Ethics Committee Presents Rangel Evidence, Without Rangel
Monday, November 15, 2010
The Ethics Committee has denied Rangel's request for a delay and is continuing with the presentation of evidence even without Rangel in the hearing room. "No conclusions as to the facts of this matter can be drawn by the fact that Mr. Rangel has decided not to part in this hearing," said chairwoman Zoe Lofgren (D-Ca). More than 500 pieces of evidence against Congressman Rangel are expected to be presented this morning.
A defiant Rep. Rangel defended himself in front of a committee of his peers and announced his intention to walk out before they agreed to consider delaying the proceedings in a closed door session.
At issue is Rangel's request that the hearing be postponed until he could raise money to hire a lawyer. He said lawyers offered to
represent him for free, but they feared such work would be considered a gift, something banned under current House rules.
"How far does this go" asked Rangel, "because we don't have time?"
Rep. Charlie Rangel faces charges he violated Congressional ethics rules. It sets off a public showdown between one of Washington's most enduring figures and his colleagues who have vowed to "drain the swamp" of corruption.
The 20-term Democratic Congressman from Harlem is accused of not properly accounting for his financial assets, failing to pay taxes on rental income he owned in the Dominican Republic and using Congressional stationary to solicit money for a school to be named in his honor.Rangel has already admitted some wrongdoing but insists they were mistakes and not done intentionally.
Since the accusations against Rangel were made public in a series of news stories more than a year ago, Rangel, the dean of the New York Congressional delegation, "temporarily" stepped down as chairman of the tax-writing Ways and Means Committee. At the time, Rangel said the move was voluntarily, and that he hoped he would not become a national campaign issue in the mid-term elections.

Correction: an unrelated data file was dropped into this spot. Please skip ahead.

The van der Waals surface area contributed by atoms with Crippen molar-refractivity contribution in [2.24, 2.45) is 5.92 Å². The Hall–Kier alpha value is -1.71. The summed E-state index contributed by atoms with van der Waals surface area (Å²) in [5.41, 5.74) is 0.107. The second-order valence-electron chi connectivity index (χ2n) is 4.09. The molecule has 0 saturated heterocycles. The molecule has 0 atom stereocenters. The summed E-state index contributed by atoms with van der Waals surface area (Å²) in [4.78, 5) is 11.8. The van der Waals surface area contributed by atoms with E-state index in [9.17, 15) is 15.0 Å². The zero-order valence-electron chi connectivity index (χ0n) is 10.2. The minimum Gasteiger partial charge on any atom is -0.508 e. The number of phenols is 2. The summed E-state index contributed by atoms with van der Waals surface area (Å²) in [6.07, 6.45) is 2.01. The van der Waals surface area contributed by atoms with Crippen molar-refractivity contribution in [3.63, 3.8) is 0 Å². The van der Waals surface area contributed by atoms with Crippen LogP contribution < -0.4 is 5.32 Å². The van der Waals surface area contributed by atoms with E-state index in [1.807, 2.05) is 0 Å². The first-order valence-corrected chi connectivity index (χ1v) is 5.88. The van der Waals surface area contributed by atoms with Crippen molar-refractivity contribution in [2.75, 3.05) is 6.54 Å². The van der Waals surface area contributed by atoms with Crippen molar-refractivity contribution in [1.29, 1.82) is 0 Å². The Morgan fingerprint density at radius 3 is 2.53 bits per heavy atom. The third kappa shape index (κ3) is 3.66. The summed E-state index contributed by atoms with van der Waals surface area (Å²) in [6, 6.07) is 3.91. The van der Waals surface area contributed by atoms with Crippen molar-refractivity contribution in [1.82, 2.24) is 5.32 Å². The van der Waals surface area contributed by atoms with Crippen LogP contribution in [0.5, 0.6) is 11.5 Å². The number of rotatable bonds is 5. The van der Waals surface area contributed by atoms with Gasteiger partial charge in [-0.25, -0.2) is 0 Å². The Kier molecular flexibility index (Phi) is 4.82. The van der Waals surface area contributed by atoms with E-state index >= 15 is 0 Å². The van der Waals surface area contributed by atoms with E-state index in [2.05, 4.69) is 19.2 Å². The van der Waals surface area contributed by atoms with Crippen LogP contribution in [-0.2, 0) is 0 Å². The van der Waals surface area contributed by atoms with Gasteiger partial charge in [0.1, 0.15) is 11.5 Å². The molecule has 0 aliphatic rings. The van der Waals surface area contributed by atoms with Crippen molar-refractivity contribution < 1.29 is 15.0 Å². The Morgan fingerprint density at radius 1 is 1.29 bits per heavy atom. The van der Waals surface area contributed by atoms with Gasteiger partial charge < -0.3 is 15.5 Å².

Amid the controversy, Rangel faced his most serious campaign challenge, with four opponents trying to unseat him. None were well-known or well-funded, and Rangel easily won re-election with nearly half the votes in the primary. He cruised to victory over his Republican opponent in the general election.
But the accusations against Rangel have also had a hefty financial cost. Bills for Rangel's legal team, plus a forensic accountant, have drained his campaign account. He has reportedly let go of his legal team and it is unclear who will represent Rangel at the start of the ethics hearing Monday morning.
Speculation has been swirling that he would step down from the Congress rather than face formal proceedings by a Congressional panel. The eight-member panel looking into the matter is equally split between Democrats and Republicans. But following the mid-term elections, Republicans will take over control of the House come January, raising speculation that they could use the Rangel probe as a demonstration of their willingness to do what Democrats had promised: "drain the swamp" of corruption in the capital.
Aides to Rangel, a decorated Korean War veteran wounded on the battlefield, say he does not want to retire before settling the matter, fearing it would blemish an otherwise celebrated career.